on slowly in full view of the town; but as it was a point of some consequence to us to make ourselves appear as formidable, we, in leaving the covert that we were in, marched and counter-marched in such a manner that we appeared numerous. In raising volunteers in the Illinois, every person that set about the business had a set of colors given him, which they brought with them, to the amount of ten or twelve pair. These were displayed to the best advantage; and as the low plain we marched through was not a perfect level, but had frequent raisings in it seven or eight feet higher than the common level, (which was covered with water,) and as these raisings generally run in an oblique direction to the town, we took the advantage of one of them, marching through the water under it, which completely prevented our being numbered: but our colors showed considerably above the heights, as they were fixed on long poles procured for the purpose, and at a distance made no despicable appearance: and as our young Frenchmen had, while we lay on the Warrior's Island, decoyed and taken several fowlers, with their horses, officers were mounted on these horses, and rode about more completely to deceive the enemy. In this manner we moved, and directed our march in such a way as to suffer it to be dark before we had advanced more than half way to the town. We then suddenly altered our direction, and crossed ponds where they could not have suspected us, and about eight o'clock gained the heights back of the town. As there was yet no hostile appearance we were impatient to have the cause unriddled. Lieutenant Bayley was ordered with fourteen men to march and fire on the fort. The main body moved in a different direction, and took possession of the strongest part of the town.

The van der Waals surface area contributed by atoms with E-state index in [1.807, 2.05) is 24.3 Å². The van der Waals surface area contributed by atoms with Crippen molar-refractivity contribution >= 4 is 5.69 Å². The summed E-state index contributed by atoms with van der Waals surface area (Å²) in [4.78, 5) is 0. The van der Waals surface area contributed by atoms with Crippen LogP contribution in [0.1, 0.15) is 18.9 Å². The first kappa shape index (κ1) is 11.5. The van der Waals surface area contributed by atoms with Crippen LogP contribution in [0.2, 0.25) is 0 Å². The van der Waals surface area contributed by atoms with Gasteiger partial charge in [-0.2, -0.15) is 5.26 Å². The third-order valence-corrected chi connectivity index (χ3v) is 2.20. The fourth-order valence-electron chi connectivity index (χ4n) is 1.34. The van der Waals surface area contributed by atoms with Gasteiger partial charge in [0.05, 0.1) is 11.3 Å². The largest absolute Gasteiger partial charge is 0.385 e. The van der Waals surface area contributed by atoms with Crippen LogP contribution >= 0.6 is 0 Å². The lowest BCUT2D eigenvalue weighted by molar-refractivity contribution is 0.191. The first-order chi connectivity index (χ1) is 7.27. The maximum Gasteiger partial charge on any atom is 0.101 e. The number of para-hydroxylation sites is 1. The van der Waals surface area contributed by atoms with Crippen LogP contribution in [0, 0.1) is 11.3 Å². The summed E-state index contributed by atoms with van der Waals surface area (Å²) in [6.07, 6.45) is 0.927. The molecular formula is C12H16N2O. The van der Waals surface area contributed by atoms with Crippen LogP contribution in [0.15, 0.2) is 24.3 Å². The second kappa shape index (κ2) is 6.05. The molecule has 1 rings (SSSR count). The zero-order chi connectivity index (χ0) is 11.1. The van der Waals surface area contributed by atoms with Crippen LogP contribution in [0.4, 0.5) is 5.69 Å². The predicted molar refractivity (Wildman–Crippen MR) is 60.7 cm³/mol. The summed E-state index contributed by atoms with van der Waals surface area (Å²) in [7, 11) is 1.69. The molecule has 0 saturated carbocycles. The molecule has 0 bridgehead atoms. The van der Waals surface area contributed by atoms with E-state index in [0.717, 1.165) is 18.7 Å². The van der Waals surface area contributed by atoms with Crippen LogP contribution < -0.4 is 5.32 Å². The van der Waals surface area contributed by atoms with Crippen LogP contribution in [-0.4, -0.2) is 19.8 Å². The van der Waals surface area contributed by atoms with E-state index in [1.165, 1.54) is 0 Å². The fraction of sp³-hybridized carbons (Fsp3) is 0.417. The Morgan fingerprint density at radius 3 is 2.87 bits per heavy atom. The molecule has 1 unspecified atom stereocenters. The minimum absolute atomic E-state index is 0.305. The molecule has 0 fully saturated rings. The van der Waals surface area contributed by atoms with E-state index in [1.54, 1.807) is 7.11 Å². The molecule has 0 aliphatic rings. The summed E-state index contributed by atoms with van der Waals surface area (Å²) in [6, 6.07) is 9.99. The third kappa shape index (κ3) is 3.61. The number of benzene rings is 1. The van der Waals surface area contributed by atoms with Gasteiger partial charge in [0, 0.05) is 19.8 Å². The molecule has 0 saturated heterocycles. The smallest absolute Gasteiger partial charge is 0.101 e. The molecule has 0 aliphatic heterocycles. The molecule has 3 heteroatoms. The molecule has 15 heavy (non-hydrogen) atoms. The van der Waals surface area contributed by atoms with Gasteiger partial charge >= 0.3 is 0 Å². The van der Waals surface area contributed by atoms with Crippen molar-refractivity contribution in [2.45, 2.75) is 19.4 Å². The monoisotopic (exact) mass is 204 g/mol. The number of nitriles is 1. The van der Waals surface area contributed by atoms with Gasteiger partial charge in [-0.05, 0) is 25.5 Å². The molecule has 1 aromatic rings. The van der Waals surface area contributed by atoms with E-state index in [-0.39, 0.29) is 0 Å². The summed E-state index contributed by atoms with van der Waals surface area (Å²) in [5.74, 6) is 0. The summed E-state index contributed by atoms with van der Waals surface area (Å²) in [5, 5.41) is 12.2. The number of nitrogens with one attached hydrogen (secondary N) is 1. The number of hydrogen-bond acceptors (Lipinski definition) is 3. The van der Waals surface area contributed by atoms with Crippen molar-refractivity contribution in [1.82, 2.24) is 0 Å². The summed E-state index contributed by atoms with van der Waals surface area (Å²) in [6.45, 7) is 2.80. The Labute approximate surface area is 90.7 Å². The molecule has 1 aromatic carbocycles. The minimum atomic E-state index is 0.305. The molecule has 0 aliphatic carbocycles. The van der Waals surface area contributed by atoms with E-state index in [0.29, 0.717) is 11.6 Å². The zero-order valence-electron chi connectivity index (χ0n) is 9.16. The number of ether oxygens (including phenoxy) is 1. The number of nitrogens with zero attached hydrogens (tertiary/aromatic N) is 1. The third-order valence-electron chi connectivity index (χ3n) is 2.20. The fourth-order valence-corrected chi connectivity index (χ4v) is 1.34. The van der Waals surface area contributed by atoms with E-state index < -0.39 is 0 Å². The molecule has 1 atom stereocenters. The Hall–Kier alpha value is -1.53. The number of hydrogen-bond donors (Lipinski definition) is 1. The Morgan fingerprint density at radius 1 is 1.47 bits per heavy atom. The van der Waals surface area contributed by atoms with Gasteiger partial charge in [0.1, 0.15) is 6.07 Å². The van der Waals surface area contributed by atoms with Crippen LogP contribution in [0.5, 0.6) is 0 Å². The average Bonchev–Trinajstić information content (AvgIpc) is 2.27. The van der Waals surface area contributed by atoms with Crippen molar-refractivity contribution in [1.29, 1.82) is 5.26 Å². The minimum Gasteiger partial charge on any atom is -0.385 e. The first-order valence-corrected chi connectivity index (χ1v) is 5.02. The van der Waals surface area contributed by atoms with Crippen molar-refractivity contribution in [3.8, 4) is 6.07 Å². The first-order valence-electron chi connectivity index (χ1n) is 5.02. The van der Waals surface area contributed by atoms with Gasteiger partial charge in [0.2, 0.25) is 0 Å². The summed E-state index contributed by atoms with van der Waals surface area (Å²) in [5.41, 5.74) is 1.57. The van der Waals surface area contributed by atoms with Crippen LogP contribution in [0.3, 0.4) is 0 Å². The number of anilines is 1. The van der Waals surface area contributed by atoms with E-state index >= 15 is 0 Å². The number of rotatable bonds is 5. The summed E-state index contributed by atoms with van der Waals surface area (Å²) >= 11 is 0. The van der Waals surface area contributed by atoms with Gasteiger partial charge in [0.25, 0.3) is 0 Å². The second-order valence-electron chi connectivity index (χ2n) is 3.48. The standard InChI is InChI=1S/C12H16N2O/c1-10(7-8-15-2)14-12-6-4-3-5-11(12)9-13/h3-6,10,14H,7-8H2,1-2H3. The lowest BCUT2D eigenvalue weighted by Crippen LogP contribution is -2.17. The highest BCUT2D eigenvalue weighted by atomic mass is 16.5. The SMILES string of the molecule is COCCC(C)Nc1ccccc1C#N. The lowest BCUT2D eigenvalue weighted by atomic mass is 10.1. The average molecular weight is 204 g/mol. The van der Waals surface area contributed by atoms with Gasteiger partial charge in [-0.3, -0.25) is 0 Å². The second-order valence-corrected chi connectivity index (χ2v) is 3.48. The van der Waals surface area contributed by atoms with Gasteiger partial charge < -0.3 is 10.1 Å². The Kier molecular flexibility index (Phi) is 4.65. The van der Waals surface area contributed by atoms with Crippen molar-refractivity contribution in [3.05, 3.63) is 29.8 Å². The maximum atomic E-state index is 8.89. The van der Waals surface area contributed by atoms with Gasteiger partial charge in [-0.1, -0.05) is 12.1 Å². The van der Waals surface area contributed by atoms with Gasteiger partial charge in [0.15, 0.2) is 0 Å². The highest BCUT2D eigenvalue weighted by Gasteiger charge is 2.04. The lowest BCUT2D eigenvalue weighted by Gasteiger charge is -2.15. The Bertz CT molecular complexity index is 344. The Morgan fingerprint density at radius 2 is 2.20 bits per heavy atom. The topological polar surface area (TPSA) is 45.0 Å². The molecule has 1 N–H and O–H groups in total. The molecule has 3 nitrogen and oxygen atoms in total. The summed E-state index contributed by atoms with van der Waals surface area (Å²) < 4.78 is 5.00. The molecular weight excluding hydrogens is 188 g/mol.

“ The firing now commenced on the fort; but they did not believe it was an enemy until one of their men was shot down through a port; as drunken Indians frequently saluted the fort after night. The drums now sounded, and the business fairly commenced on both sides. Reinforcements were sent to the attack of the garrison, while other arrangements were making